Despite the loss, Harambee Stars still my idols

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The game was vivacious… even the recurrent downpour could not dampen my spirits.  I had not been to the stadium to watch a football game in a long, long, long time.  Trust me, I’ll be back for the next game.

Harambee stars deserved to win the game against Tunisia.  They clearly outplayed the Tunisians having more shots on target and corners.

I remember being on my feet for a better part of the game as the ball made contact with Dennis Oliech’s magic boots.

Patrick Oboya’s substitution (albeit late) brought lacking zest to the pitch. The two goals that we conceded were as a result of defensive blunders.  Even though Macdonald Mariga was neat in possession, the midfield lacked cohesion.

I know it’s a tall order but I wish the Stars luck in their subsequent games.

But, before I go back to watch football at any of our stadia, Football Kenya Limited needs to put its house in order.

I arrived at the Coca Cola stadium one and a half hours to kick off, confident that the Sh1,000 ticket I had purchased (way in advance) would grant me smooth access to the Center Stand.

Little did I know…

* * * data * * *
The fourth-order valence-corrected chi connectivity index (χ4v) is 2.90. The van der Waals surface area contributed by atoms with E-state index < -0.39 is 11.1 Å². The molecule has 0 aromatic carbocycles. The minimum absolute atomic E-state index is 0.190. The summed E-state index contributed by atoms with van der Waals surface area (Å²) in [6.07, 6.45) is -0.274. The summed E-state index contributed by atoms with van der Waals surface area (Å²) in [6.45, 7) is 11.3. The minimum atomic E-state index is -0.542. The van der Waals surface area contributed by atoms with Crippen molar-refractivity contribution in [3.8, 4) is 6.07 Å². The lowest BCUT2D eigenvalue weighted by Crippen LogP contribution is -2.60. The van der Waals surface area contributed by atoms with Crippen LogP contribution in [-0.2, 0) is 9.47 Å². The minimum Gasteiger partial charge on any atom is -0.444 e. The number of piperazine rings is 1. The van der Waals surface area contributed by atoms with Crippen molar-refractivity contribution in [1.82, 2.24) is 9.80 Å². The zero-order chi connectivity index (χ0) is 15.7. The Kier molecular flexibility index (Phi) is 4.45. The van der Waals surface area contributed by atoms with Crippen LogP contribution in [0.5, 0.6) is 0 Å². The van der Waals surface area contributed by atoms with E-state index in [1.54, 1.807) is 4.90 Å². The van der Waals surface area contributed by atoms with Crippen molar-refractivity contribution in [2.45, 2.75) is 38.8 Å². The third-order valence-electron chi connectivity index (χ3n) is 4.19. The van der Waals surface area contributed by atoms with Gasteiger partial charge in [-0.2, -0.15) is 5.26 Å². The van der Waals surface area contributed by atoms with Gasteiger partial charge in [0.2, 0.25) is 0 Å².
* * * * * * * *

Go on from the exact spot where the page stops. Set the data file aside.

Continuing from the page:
When I lined up to gain entry to the stadium, we were rudely informed that the Main Stand was filled to capacity.  Huh? I asked.  Everyone in my queue had a ticket for the Center Stand, but we soon learnt that we were not the only ones who were to gain access there.  How could the VIP seats have been oversold?

Luckily for me, I was in the company of an ‘influential’ pal called Joshua.  Just when I was about to despair and head to the nearest pub to watch the game on television, he managed to secure me entry to the stadium.

It dawned on me that this wasn’t the Emirates.  Here, you need to grease hands to comfortably gain access to the stadium – even with a fully paid ticket!

Whoever’s in charge needs to get fired.  I could see frustration in enthusiastic football fans who had turned up to cheer the home team.  The Stars need our support but you are frustrating this by your poor management.

After the wearisome game, I headed back to Nairobi West where fans were venting their anger on the coach Antoine Hey.  I would say give the man a chance.  We’ve given him a rope, let him hang himself.

I’ve also been advised by a colleague to ask Prime Minister Raila Odinga to manage the Orange Democratic Movement and leave football alone. He personally picked the new coach Antoine Hey and downplayed the axing of four Mathare United players. He may mean good, but the FKL company he is keeping, is indisputably misleading him.

My condolences go out to the people of Ivory Coast after Sunday’s stampede in an Abidjan stadium that left at least 19 people dead during a World Cup match featuring top European-based stars.

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